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Four men who meet as college roommates move to New York and spend the next three decades gaining renown in their professions—as an architect, painter, actor and lawyer—and struggling with demons in their intertwined personal lives.

Yanagihara (The People in the Trees, 2013) takes the still-bold leap of writing about characters who don’t share her background; in addition to being male, JB is African-American, Malcolm has a black father and white mother, Willem is white, and “Jude’s race was undetermined”—deserted at birth, he was raised in a monastery and had an unspeakably traumatic childhood that’s revealed slowly over the course of the book. Two of them are gay, one straight and one bisexual. There isn’t a single significant female character, and for a long novel, there isn’t much plot. There aren’t even many markers of what’s happening in the outside world; Jude moves to a loft in SoHo as a young man, but we don’t see the neighborhood change from gritty artists’ enclave to glitzy tourist destination. What we get instead is an intensely interior look at the friends’ psyches and relationships, and it’s utterly enthralling. The four men think about work and creativity and success and failure; they cook for each other, compete with each other and jostle for each other’s affection. JB bases his entire artistic career on painting portraits of his friends, while Malcolm takes care of them by designing their apartments and houses. When Jude, as an adult, is adopted by his favorite Harvard law professor, his friends join him for Thanksgiving in Cambridge every year. And when Willem becomes a movie star, they all bask in his glow. Eventually, the tone darkens and the story narrows to focus on Jude as the pain of his past cuts deep into his carefully constructed life.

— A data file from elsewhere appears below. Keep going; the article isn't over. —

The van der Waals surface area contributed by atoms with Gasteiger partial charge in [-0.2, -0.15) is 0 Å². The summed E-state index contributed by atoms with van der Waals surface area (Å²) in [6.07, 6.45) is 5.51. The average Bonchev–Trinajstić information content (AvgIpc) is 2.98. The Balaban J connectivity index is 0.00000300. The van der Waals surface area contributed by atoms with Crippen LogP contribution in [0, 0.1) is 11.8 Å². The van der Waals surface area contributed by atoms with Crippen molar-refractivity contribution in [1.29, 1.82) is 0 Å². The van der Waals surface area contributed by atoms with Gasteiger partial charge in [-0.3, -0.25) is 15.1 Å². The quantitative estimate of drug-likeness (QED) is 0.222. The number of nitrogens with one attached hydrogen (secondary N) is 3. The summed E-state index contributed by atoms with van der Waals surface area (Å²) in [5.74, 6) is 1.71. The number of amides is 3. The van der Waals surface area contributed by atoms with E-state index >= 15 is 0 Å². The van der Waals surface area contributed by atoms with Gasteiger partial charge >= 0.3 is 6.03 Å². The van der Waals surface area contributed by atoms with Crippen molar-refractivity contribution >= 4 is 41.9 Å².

The phrase “tour de force” could have been invented for this audacious novel.

Pub Date: March 10, 2015

ISBN: 978-0-385-53925-8

Page Count: 720

Publisher: Doubleday

Review Posted Online: Dec. 22, 2014

Kirkus Reviews Issue: Jan. 1, 2015